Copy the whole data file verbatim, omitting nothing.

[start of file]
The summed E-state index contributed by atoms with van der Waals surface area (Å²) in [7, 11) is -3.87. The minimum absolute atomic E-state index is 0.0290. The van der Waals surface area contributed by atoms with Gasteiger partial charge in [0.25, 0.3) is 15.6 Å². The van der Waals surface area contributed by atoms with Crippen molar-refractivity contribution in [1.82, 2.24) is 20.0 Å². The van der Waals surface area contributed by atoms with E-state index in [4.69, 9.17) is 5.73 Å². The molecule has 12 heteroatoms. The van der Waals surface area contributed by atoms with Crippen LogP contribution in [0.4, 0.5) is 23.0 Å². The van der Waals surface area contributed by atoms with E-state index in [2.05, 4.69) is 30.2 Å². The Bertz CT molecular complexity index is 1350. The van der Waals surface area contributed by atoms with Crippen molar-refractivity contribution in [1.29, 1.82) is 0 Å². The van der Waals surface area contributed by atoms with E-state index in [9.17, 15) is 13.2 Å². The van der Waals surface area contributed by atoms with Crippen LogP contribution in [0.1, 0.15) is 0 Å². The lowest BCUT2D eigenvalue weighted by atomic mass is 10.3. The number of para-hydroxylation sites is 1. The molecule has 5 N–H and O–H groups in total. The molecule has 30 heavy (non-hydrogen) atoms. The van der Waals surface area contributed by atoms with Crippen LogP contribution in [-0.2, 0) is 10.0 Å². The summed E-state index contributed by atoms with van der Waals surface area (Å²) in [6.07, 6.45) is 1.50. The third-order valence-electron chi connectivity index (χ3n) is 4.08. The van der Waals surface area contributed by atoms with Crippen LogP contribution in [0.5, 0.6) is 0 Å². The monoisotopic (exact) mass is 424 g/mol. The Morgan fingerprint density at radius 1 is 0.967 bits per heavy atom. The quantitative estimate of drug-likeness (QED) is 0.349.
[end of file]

The summed E-state index contributed by atoms with van der Waals surface area (Å²) in [7, 11) is -3.87. The minimum absolute atomic E-state index is 0.0290. The van der Waals surface area contributed by atoms with Gasteiger partial charge in [0.25, 0.3) is 15.6 Å². The van der Waals surface area contributed by atoms with Crippen molar-refractivity contribution in [1.82, 2.24) is 20.0 Å². The van der Waals surface area contributed by atoms with E-state index in [4.69, 9.17) is 5.73 Å². The molecule has 12 heteroatoms. The van der Waals surface area contributed by atoms with Crippen LogP contribution in [0.4, 0.5) is 23.0 Å². The van der Waals surface area contributed by atoms with E-state index in [2.05, 4.69) is 30.2 Å². The Bertz CT molecular complexity index is 1350. The van der Waals surface area contributed by atoms with Crippen molar-refractivity contribution in [1.29, 1.82) is 0 Å². The van der Waals surface area contributed by atoms with E-state index in [9.17, 15) is 13.2 Å². The van der Waals surface area contributed by atoms with Crippen LogP contribution in [0.1, 0.15) is 0 Å². The lowest BCUT2D eigenvalue weighted by atomic mass is 10.3. The number of para-hydroxylation sites is 1. The molecule has 5 N–H and O–H groups in total. The molecule has 30 heavy (non-hydrogen) atoms. The van der Waals surface area contributed by atoms with Crippen LogP contribution in [-0.2, 0) is 10.0 Å². The summed E-state index contributed by atoms with van der Waals surface area (Å²) in [6.07, 6.45) is 1.50. The third-order valence-electron chi connectivity index (χ3n) is 4.08. The van der Waals surface area contributed by atoms with Crippen LogP contribution in [0.5, 0.6) is 0 Å². The monoisotopic (exact) mass is 424 g/mol. The Morgan fingerprint density at radius 1 is 0.967 bits per heavy atom. The quantitative estimate of drug-likeness (QED) is 0.349.